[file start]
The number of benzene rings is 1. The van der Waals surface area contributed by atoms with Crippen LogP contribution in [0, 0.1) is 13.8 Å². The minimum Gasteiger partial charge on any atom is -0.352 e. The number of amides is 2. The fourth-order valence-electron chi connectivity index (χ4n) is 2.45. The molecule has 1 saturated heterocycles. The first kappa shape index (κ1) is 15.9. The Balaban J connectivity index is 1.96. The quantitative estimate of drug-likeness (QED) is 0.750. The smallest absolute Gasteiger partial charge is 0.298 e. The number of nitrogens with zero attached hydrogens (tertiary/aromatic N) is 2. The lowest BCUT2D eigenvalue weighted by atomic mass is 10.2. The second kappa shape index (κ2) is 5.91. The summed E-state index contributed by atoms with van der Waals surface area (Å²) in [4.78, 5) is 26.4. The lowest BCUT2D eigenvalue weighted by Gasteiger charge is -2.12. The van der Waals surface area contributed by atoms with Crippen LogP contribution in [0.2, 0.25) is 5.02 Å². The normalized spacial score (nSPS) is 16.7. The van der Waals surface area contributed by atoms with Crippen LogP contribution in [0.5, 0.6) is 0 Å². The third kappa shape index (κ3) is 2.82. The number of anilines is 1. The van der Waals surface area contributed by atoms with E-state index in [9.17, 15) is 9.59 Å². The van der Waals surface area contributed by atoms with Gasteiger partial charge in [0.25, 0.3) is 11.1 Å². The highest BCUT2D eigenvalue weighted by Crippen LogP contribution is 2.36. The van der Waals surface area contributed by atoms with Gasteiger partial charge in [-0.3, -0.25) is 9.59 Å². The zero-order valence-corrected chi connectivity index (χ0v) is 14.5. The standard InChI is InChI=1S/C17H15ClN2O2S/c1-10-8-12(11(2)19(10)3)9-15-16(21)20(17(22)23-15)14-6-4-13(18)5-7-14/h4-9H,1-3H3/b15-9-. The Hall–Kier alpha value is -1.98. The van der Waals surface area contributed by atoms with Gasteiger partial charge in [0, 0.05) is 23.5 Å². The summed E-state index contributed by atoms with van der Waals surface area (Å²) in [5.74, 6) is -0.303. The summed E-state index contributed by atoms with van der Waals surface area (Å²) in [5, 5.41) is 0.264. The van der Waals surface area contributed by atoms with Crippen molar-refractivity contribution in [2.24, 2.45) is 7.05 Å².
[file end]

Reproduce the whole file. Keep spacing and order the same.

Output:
The number of benzene rings is 1. The van der Waals surface area contributed by atoms with Crippen LogP contribution in [0, 0.1) is 13.8 Å². The minimum Gasteiger partial charge on any atom is -0.352 e. The number of amides is 2. The fourth-order valence-electron chi connectivity index (χ4n) is 2.45. The molecule has 1 saturated heterocycles. The first kappa shape index (κ1) is 15.9. The Balaban J connectivity index is 1.96. The quantitative estimate of drug-likeness (QED) is 0.750. The smallest absolute Gasteiger partial charge is 0.298 e. The number of nitrogens with zero attached hydrogens (tertiary/aromatic N) is 2. The lowest BCUT2D eigenvalue weighted by atomic mass is 10.2. The second kappa shape index (κ2) is 5.91. The summed E-state index contributed by atoms with van der Waals surface area (Å²) in [4.78, 5) is 26.4. The lowest BCUT2D eigenvalue weighted by Gasteiger charge is -2.12. The van der Waals surface area contributed by atoms with Crippen LogP contribution in [0.2, 0.25) is 5.02 Å². The normalized spacial score (nSPS) is 16.7. The van der Waals surface area contributed by atoms with Crippen LogP contribution in [0.5, 0.6) is 0 Å². The third kappa shape index (κ3) is 2.82. The number of anilines is 1. The van der Waals surface area contributed by atoms with E-state index in [9.17, 15) is 9.59 Å². The van der Waals surface area contributed by atoms with Gasteiger partial charge in [0.25, 0.3) is 11.1 Å². The highest BCUT2D eigenvalue weighted by Crippen LogP contribution is 2.36. The van der Waals surface area contributed by atoms with Gasteiger partial charge in [-0.3, -0.25) is 9.59 Å². The zero-order valence-corrected chi connectivity index (χ0v) is 14.5. The standard InChI is InChI=1S/C17H15ClN2O2S/c1-10-8-12(11(2)19(10)3)9-15-16(21)20(17(22)23-15)14-6-4-13(18)5-7-14/h4-9H,1-3H3/b15-9-. The Hall–Kier alpha value is -1.98. The van der Waals surface area contributed by atoms with Gasteiger partial charge in [0, 0.05) is 23.5 Å². The summed E-state index contributed by atoms with van der Waals surface area (Å²) in [5.74, 6) is -0.303. The summed E-state index contributed by atoms with van der Waals surface area (Å²) in [5, 5.41) is 0.264. The van der Waals surface area contributed by atoms with Crippen molar-refractivity contribution in [2.24, 2.45) is 7.05 Å².